Last updated on January 27th, 2023 at 04:54 am
While it’s virtually impossible to trace the origin of this curious legend, it’s quite evident that famed adventure, sci-fi, and fantasy writer Edgar Rice Burrows was instrumental in bringing the “elephant graveyard” to popular culture through this heroic character, Tarzan.
First in his Tarzan adventure novels (beginning in 1912), then through film adaptations (starting in 1918), and finally in the syndicated Sunday Tarzan comics strip—where the elephant graveyard is mentioned or featured prominently as in Tarzan the Ape Man.
But what is less evident is whether Burrows was referencing places he believed existed or merely utilizing fanciful folklore that made for entertaining storytelling.
An Elephant’s Extraordinary Memory
Although most people know the elephant as an animal said to have an extraordinary memory, comparatively few know that the idea is actually based on the existence of the “elephant graveyard,” legendary places said to exist throughout Africa where elephants naturally gravitate towards as the end approaches.
Some believe these graveyards essentially call (as if telepathically) to dying elephants by something akin to the force that compels Atlantic sturgeon to return to the same river each year to spawn or the swallows to make their annual 6000-mile flight to Capistrano.
Others believe it’s an ancient memory embedded in the deepest recesses of their psyches that drives them to use their last ounce of strength to pass among their own kind.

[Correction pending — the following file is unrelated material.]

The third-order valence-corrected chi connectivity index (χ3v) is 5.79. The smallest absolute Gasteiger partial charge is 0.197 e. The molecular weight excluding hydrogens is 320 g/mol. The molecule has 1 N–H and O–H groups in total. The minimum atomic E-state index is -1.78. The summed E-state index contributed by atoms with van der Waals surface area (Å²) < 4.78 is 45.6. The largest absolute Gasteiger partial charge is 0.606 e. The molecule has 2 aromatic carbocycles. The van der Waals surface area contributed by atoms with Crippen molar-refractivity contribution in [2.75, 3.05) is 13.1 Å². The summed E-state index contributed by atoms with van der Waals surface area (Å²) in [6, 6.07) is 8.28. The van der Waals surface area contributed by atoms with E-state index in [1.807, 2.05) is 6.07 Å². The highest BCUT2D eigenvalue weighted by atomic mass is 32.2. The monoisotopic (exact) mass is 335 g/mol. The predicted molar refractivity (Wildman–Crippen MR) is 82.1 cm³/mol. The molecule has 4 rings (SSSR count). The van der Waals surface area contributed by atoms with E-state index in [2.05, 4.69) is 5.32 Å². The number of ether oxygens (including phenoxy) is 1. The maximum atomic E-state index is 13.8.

Most scholars consider the existence of secret places elephants pass away simply a feature of African cultural mythology. Fantastic folklore.
Although many explorers and adventurers have claimed to have stumbled upon one of these mystical cemeteries, thus far, none have succeeded in relocating it to prove it–adding to the mystical element.
Some adventurers insist that the one true “elephant graveyard” is located in the Saudi Arabian desert, not Africa, which may have some merit but would date the graveyard to a mass elephant extinction that took place there some 325,000 years ago.
But while these claims provide elements of intrigue, none provide physical proof. Yet, the legend persists.
A Melding of Truth and Folklore
Whether the legend of the “elephant graveyard” is fact or fiction, a complex melding of truth and folklore continues to keep it alive.
Among the many beliefs surrounding the legendary graveyard is that such graveyards are frequented by living elephants who come to mourn their dead—as if familiarizing themselves with where they plan to die.